7. Test your connection: Click the 'Test Connection' button to make sure that your setup works. If the connection test is successful, save your configuration.
  8. Start the sync: If the test passes, click 'Set Up Connection'. Airbyte will start moving data from Postgres to BigQuery according to your settings.

Remember, Airbyte keeps your data in sync at the frequency you determine, ensuring your BigQuery data warehouse is always up-to-date with your Postgres data.

Use Cases to transfer your Postgres data to BigQuery

Integrating data from Postgres to BigQuery provides several benefits. Here are a few use cases:

  1. Advanced Analytics: BigQuery’s powerful data processing capabilities enable you to perform complex queries and data analysis on your Postgres data, extracting insights that wouldn't be possible within Postgres alone.
  2. Data Consolidation: If you're using multiple other sources along with Postgres, syncing to BigQuery allows you to centralize your data for a holistic view of your operations, and to set up a change data capture process so you never have any discrepancies in your data again.
  3. Historical Data Analysis: Postgres has limits on historical data. Syncing data to BigQuery allows for long-term data retention and analysis of historical trends over time.
  4. Data Security and Compliance: BigQuery provides robust data security features. Syncing Postgres data to BigQuery ensures your data is secured and allows for advanced data governance and compliance management.
  5. Scalability: BigQuery can handle large volumes of data without affecting performance, providing an ideal solution for growing businesses with expanding Postgres data.
  6. Data Science and Machine Learning: By having Postgres data in BigQuery, you can apply machine learning models to your data for predictive analytics, customer segmentation, and more.
  7. Reporting and Visualization: While Postgres provides reporting tools, data visualization tools like Tableau, PowerBI, Looker (Google Data Studio) can connect to BigQuery, providing more advanced business intelligence options. If you have a Postgres table that needs to be converted to a BigQuery table, Airbyte can do that automatically.

Wrapping Up

To summarize, this tutorial has shown you how to:

  1. Configure a Postgres account as an Airbyte data source connector.
  2. Configure BigQuery as a data destination connector.
  3. Create an Airbyte data pipeline that will automatically be moving data directly from Postgres to BigQuery after you set a schedule

With Airbyte, creating data pipelines take minutes, and the data integration possibilities are endless. Airbyte supports the largest catalog of API tools, databases, and files, among other sources. Airbyte's connectors are open-source, so you can add any custom objects to the connector, or even build a new connector from scratch without any local dev environment or any data engineer within 10 minutes with the no-code connector builder.

We look forward to seeing you make use of it! We invite you to join the conversation on our community Slack Channel, or sign up for our newsletter. You should also check out other Airbyte tutorials, and Airbyte’s content hub!

What should you do next?

Hope you enjoyed the reading. Here are the 3 ways we can help you in your data journey:

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Connectors Used

The need to sync data from an operational database like Postgres to BigQuery, a data warehouse, is a prevalent challenge that data engineers need to solve. The data team at Airbyte is not the exception.

Airbyte OSS and Airbyte Cloud use Postgres databases to store the state of data replication jobs. Hence, our internal databases contain information about job executions, connectors, workspaces, permissions, credit consumption, and configurations used by our Cloud customers. Since the data in Postgres is precious to the business, we move it to BigQuery to make it available to all teams in the company who are interested in analyzing and visualizing such data.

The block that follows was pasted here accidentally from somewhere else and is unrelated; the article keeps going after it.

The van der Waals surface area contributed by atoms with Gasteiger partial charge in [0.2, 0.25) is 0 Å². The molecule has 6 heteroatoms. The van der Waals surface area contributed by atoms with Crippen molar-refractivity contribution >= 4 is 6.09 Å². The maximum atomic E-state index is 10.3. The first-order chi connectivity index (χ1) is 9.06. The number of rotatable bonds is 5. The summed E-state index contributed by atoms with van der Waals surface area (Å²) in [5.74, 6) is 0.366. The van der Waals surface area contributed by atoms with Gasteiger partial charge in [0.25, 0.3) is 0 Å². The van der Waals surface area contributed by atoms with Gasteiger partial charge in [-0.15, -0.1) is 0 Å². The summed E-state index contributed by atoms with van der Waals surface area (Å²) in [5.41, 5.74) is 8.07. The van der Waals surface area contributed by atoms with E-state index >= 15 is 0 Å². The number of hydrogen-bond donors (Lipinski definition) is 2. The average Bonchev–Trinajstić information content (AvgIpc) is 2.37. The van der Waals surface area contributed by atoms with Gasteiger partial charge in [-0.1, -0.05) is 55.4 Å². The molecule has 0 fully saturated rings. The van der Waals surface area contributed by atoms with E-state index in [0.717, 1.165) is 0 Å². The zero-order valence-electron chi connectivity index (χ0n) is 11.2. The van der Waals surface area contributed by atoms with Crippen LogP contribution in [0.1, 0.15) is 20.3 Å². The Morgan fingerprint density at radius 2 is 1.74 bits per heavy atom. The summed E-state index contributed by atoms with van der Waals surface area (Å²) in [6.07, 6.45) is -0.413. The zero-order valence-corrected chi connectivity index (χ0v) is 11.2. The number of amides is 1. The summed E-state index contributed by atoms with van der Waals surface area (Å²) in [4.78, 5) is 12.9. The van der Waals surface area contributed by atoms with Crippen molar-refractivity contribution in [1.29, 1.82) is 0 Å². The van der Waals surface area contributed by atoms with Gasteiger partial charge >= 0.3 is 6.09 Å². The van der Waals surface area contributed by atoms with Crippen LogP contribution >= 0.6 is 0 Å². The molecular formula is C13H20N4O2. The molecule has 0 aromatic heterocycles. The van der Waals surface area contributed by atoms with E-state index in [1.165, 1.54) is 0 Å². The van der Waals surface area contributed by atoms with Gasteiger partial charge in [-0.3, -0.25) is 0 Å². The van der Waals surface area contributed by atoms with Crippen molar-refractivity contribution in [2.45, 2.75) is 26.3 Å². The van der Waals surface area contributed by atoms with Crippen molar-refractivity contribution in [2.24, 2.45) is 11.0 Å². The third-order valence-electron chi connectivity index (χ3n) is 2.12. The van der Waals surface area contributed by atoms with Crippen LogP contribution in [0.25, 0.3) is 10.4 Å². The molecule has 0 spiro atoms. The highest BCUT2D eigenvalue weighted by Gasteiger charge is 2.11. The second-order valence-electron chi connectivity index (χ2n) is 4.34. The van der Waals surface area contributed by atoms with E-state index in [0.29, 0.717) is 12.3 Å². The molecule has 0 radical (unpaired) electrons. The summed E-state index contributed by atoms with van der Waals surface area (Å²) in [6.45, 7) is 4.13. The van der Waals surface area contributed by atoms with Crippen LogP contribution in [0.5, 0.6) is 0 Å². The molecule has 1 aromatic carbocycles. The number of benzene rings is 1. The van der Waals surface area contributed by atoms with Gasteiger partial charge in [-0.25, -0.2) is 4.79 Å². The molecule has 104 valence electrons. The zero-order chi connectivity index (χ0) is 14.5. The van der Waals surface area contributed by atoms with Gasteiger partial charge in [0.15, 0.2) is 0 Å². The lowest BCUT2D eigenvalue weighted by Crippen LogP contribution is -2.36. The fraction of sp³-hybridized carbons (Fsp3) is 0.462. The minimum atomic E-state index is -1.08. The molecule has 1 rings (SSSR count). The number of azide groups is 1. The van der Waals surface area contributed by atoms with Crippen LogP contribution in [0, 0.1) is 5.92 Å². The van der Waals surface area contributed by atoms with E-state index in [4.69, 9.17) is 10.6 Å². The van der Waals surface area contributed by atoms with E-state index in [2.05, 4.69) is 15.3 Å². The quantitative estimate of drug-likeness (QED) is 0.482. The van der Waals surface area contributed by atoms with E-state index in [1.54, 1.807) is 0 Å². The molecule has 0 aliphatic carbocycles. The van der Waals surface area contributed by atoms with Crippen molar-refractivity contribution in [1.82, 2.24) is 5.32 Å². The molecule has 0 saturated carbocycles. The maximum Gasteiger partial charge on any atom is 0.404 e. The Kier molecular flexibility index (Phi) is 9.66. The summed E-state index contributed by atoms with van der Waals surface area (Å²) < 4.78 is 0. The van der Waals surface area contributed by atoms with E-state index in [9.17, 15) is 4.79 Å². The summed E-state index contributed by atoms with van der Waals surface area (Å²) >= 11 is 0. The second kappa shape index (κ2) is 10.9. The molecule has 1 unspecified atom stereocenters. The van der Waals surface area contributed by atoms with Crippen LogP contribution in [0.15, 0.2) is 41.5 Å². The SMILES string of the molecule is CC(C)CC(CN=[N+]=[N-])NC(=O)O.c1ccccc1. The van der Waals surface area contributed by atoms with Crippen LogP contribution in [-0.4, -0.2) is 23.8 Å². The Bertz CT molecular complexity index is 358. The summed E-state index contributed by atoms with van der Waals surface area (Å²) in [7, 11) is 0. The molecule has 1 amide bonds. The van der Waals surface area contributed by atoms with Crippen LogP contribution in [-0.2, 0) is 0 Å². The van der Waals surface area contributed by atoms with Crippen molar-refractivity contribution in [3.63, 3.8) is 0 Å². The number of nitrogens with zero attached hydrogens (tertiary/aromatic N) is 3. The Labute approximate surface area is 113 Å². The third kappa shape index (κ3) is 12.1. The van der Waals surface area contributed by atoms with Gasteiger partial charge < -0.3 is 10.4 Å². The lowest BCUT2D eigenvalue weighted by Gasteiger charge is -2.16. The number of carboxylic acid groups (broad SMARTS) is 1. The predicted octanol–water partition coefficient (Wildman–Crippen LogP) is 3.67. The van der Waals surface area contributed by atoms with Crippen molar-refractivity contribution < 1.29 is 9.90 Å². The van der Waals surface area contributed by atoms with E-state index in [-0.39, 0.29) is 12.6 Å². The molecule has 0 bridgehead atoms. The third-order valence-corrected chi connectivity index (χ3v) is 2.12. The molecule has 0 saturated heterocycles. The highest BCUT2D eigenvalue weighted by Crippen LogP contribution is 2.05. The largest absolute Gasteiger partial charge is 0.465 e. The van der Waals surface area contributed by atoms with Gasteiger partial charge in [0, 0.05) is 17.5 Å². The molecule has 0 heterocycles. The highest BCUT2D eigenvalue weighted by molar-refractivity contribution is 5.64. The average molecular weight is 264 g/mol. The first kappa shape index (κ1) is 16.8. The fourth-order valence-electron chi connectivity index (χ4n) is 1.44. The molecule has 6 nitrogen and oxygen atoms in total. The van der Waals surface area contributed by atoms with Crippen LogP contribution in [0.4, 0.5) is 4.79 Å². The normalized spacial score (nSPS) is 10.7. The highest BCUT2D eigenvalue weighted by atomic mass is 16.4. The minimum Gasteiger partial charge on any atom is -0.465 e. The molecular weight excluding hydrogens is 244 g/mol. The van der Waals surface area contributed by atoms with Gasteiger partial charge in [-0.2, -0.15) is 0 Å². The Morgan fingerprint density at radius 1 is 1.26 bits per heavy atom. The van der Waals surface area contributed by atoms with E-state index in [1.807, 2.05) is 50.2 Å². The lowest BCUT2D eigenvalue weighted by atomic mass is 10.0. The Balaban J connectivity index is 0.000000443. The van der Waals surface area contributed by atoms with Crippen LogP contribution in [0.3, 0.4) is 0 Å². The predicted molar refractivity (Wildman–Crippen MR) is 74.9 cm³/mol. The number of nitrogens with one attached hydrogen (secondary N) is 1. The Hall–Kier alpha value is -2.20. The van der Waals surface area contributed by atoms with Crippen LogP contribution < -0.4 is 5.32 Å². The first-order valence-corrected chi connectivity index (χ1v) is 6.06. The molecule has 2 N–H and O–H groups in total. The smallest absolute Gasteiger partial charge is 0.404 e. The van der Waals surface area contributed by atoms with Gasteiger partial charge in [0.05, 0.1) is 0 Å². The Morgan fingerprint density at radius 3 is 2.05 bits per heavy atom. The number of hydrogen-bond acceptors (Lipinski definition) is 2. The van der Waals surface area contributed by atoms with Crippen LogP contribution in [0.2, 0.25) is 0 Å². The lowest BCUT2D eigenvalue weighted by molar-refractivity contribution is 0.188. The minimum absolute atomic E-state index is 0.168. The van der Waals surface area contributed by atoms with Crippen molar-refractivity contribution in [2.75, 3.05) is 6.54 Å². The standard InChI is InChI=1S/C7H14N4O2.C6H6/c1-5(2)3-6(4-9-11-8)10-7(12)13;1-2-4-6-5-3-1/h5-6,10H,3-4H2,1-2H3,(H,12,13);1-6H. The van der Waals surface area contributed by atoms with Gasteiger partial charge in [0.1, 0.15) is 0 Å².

ℹ️ If you’re using Airbyte OSS, similar data is also available to you. Airbyte stores internal state and metadata in two internal Postgres databases that you can access to gain insights. These databases contain information about: Execution of Airbyte jobs and various runtime metadata. The internal orchestrator used by Airbyte (tasks, workflow data, events, and visibility data). Connectors, sync connections, and various Airbyte configuration objects.

Once the raw data is in BigQuery, we use dbt to transform it and structure it into different layers. From there, the various teams can create dashboards in Metabase. Furthermore, the data from BigQuery is propagated to other systems such as Salesforce and Customer.io using reverse ETL to enrich customer and prospects’ data.

But why do we need to move the data to BigQuery? In short, because using operational databases for analytical purposes is far from ideal!

Postgres is a robust, open-source relational database system with a good reputation for reliability and performance. It implements ACID transactions and is designed to manage a wide range of workloads, from single computers to web applications with many concurrent users.

But, because Postgres is also an online transaction processing (OLTP) database, it’s not optimized for data warehouse use. Data warehouses serve analytical workloads and are typically built on columnar databases – also called online analytical processing (OLAP) databases.

Analytical queries often select a few columns and several rows (sometimes the whole table) and then aggregate those. A columnar database can be 1000x faster for an analytical query than an OLTP database.

BigQuery – Google’s fully managed serverless data warehouse – is one of the most widely used columnar databases. It’s NoOps, meaning there is no infrastructure to operate and can handle data analysis over petabytes.

Now, it’s easy to understand why analyzing data in BigQuery is preferred over Postgres, but how’s that achieved? Replicating a Postgres database to another database or data warehouse is generally tricky. It is not sufficient to export the database using the pg_dump command. You must also handle loading new or updated data by continually checking the tables for fresh updates.

A possible solution is to create an ETL or ELT pipeline and orchestrate it using a platform like Airflow.

The term ELT pipeline, which stands for “extract, load, transform,” refers to a collection of procedures that transport data from one or more sources into a database, such as a data warehouse.